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A great thing about the carwash business is the quest to find that perfect mix of location, equipment, services, and marketing that will maximize sales, build customer loyalty, and deliver profits to the operator who ‘gets it right’. That quest breeds some spirited and healthy debate about almost every choice an operator can make — Do I go friction or touchless or both? Should I add the new vacuums in front or out back? Would that tire shine service get more use in the bays or out on the lot? Every decision has its pros and cons, and you get to choose what will work best for your business.
One interesting debate with strong opinions on both sides is whether to use ‘count up’ or ‘count down’ with credit card systems for self serve bays. With count up, the swipe of a credit card kicks off a minimum charge and the charges accumulate until the customer pushes “Stop” or until a maximum charge amount (often $10) is hit. With count down, each swipe of the card equates to a fixed charge amount, such as $5 for a first swipe and $1 for each additional swipe.
In the great debate between count up and count down, a valid point in favor of count down is simply that it is consistent with how coins and tokens have always worked — insert the tokens and a set amount of time begins to count down on the clock. If you run out of time, just add more tokens.
And yet your customers are already very familiar with the count up concept in their every day life. When they fill up their gas tank with a credit card, they watch the meter rolling up the gallons and the dollars spent. They can stop the transaction at any point or let it max out when the tank is full. It’s a good bet that same customer can get comfortable with count up in your carwash bay as well.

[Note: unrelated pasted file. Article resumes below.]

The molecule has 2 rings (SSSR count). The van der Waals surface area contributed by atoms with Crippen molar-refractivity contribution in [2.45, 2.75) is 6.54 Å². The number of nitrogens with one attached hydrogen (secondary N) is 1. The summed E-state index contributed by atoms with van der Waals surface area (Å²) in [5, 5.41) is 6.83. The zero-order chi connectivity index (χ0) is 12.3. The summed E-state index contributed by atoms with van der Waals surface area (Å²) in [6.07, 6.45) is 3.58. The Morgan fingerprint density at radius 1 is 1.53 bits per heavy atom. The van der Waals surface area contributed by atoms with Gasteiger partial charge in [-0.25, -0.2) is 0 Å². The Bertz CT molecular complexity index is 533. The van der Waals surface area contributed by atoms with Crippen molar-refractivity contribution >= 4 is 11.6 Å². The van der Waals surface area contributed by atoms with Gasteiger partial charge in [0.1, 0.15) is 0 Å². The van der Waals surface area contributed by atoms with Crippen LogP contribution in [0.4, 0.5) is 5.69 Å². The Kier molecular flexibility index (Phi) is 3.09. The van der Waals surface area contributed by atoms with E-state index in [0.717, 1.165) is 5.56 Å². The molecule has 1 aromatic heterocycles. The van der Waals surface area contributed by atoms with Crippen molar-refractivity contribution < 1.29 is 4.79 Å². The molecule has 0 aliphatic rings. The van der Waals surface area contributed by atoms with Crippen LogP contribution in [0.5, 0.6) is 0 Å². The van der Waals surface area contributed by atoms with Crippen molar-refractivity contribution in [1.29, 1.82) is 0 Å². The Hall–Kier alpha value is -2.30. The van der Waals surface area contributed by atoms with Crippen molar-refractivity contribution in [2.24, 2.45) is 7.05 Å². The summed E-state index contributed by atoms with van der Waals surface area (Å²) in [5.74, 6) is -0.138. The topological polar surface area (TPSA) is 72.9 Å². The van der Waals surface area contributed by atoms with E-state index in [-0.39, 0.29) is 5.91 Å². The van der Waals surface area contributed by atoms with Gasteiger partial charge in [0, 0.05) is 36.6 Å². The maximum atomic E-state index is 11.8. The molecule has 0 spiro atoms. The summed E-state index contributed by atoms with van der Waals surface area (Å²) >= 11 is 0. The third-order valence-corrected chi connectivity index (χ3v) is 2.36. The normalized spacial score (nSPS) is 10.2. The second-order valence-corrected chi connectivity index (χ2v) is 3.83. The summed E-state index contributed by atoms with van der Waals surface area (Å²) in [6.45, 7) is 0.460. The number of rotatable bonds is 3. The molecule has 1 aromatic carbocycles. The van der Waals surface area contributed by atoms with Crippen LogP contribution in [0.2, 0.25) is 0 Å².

Another very legitimate concern voiced by count down operators is that you will overcharge the occasional customer who forgets to hit the “Stop” button, and they may well be upset when the maximum charge shows up on their credit card bill.
On the other hand, don’t you actually short change most customers just a little bit with count down? You overcharge when time is left on the meter or you stop service too soon when time runs out on them. With count up, you put your customer in control. They wash as long as they want — no more and no less. And since they are not feeling rushed to beat the clock, they might be more likely to take the time to try out more functions on the dial and to do a through cleaning job. This can lead to happy customers.
To a large degree it comes down to educating your customers on how their credit card will be charged. It’s the same for any new service you might add. Take in–bay driers for example, a new service that most self serve customers are totally unfamiliar with at first. You wouldn’t just hang a hand–held dryer on the wall in each bay and walk away, right? You would display easy–to–read instructions, and maybe add a nice visual showing a customer drying a car. And you’d demonstrate the service to several of your customers to get them comfortable with the process. In short, you would use all the normal tactics to stimulate sales of a new service. Educating your customers on the count up function is no different. You should have clear signage in the bays about the rates they’ll be paying and about the need to hit “Stop” to end the transaction.
One of the best arguments in favor of count up is really just this: self serve customers are people who truly want to ‘do it their way’. And count up is just one more way to let them!
Laurie Sherman is Co-owner of Blendco Systems, LLC. Blendco manufactures a full line of detergents and waxes for the professional carwash industry. You can contact Blendco at: www.blendco.com.